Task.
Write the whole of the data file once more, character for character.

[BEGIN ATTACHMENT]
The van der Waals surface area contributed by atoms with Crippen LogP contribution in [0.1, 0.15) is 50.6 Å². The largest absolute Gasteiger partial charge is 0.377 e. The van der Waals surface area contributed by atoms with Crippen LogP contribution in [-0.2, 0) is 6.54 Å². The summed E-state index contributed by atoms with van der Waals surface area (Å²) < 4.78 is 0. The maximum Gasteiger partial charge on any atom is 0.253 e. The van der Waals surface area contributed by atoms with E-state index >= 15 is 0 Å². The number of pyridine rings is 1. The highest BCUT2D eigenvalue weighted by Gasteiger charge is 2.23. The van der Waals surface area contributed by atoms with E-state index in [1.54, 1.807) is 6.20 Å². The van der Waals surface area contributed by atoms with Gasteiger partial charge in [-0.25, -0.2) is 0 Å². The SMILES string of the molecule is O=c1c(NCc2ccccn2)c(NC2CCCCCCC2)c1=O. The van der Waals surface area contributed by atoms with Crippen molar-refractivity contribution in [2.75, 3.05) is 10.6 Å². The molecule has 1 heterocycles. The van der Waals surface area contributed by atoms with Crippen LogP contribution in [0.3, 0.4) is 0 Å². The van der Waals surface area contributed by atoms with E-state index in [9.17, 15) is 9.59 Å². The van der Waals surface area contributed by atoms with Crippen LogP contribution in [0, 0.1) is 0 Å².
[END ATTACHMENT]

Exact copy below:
The van der Waals surface area contributed by atoms with Crippen LogP contribution in [0.1, 0.15) is 50.6 Å². The largest absolute Gasteiger partial charge is 0.377 e. The van der Waals surface area contributed by atoms with Crippen LogP contribution in [-0.2, 0) is 6.54 Å². The summed E-state index contributed by atoms with van der Waals surface area (Å²) < 4.78 is 0. The maximum Gasteiger partial charge on any atom is 0.253 e. The van der Waals surface area contributed by atoms with E-state index >= 15 is 0 Å². The number of pyridine rings is 1. The highest BCUT2D eigenvalue weighted by Gasteiger charge is 2.23. The van der Waals surface area contributed by atoms with E-state index in [1.54, 1.807) is 6.20 Å². The van der Waals surface area contributed by atoms with Gasteiger partial charge in [-0.25, -0.2) is 0 Å². The SMILES string of the molecule is O=c1c(NCc2ccccn2)c(NC2CCCCCCC2)c1=O. The van der Waals surface area contributed by atoms with Crippen molar-refractivity contribution in [2.75, 3.05) is 10.6 Å². The molecule has 1 heterocycles. The van der Waals surface area contributed by atoms with Crippen LogP contribution in [0.3, 0.4) is 0 Å². The van der Waals surface area contributed by atoms with E-state index in [9.17, 15) is 9.59 Å². The van der Waals surface area contributed by atoms with Crippen LogP contribution in [0, 0.1) is 0 Å².